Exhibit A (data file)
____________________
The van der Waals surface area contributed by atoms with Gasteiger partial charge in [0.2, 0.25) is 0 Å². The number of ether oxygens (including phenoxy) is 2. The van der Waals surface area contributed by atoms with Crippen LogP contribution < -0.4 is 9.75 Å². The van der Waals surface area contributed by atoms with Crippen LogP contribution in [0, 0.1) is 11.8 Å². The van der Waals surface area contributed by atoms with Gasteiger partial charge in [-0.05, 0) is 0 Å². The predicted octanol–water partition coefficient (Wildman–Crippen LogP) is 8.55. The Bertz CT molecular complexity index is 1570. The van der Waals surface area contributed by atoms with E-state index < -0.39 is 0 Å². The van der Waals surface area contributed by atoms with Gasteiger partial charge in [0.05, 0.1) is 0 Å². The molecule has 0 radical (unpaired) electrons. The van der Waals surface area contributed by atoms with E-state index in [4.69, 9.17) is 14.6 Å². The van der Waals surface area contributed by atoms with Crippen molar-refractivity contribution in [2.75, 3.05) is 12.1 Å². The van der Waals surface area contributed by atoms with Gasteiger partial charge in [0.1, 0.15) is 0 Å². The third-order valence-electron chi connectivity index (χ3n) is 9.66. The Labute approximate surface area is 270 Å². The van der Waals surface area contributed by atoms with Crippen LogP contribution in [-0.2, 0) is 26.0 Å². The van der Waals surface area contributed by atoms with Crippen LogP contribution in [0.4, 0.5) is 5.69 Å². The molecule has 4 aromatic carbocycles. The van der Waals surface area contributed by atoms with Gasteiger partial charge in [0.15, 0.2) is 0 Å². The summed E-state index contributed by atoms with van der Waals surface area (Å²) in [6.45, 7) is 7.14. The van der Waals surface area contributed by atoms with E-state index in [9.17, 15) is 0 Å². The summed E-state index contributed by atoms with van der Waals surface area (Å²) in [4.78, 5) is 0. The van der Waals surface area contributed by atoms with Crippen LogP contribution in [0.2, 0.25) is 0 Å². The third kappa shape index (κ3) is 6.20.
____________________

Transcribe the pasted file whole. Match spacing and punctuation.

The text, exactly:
The van der Waals surface area contributed by atoms with Gasteiger partial charge in [0.2, 0.25) is 0 Å². The number of ether oxygens (including phenoxy) is 2. The van der Waals surface area contributed by atoms with Crippen LogP contribution < -0.4 is 9.75 Å². The van der Waals surface area contributed by atoms with Crippen LogP contribution in [0, 0.1) is 11.8 Å². The van der Waals surface area contributed by atoms with Gasteiger partial charge in [-0.05, 0) is 0 Å². The predicted octanol–water partition coefficient (Wildman–Crippen LogP) is 8.55. The Bertz CT molecular complexity index is 1570. The van der Waals surface area contributed by atoms with E-state index < -0.39 is 0 Å². The van der Waals surface area contributed by atoms with Gasteiger partial charge in [0.05, 0.1) is 0 Å². The molecule has 0 radical (unpaired) electrons. The van der Waals surface area contributed by atoms with E-state index in [4.69, 9.17) is 14.6 Å². The van der Waals surface area contributed by atoms with Crippen molar-refractivity contribution in [2.75, 3.05) is 12.1 Å². The van der Waals surface area contributed by atoms with Gasteiger partial charge in [0.1, 0.15) is 0 Å². The third-order valence-electron chi connectivity index (χ3n) is 9.66. The Labute approximate surface area is 270 Å². The van der Waals surface area contributed by atoms with Crippen LogP contribution in [-0.2, 0) is 26.0 Å². The van der Waals surface area contributed by atoms with Crippen LogP contribution in [0.4, 0.5) is 5.69 Å². The molecule has 4 aromatic carbocycles. The van der Waals surface area contributed by atoms with Gasteiger partial charge in [0.15, 0.2) is 0 Å². The summed E-state index contributed by atoms with van der Waals surface area (Å²) in [6.45, 7) is 7.14. The van der Waals surface area contributed by atoms with E-state index in [9.17, 15) is 0 Å². The summed E-state index contributed by atoms with van der Waals surface area (Å²) in [4.78, 5) is 0. The van der Waals surface area contributed by atoms with Crippen LogP contribution in [0.2, 0.25) is 0 Å². The third kappa shape index (κ3) is 6.20.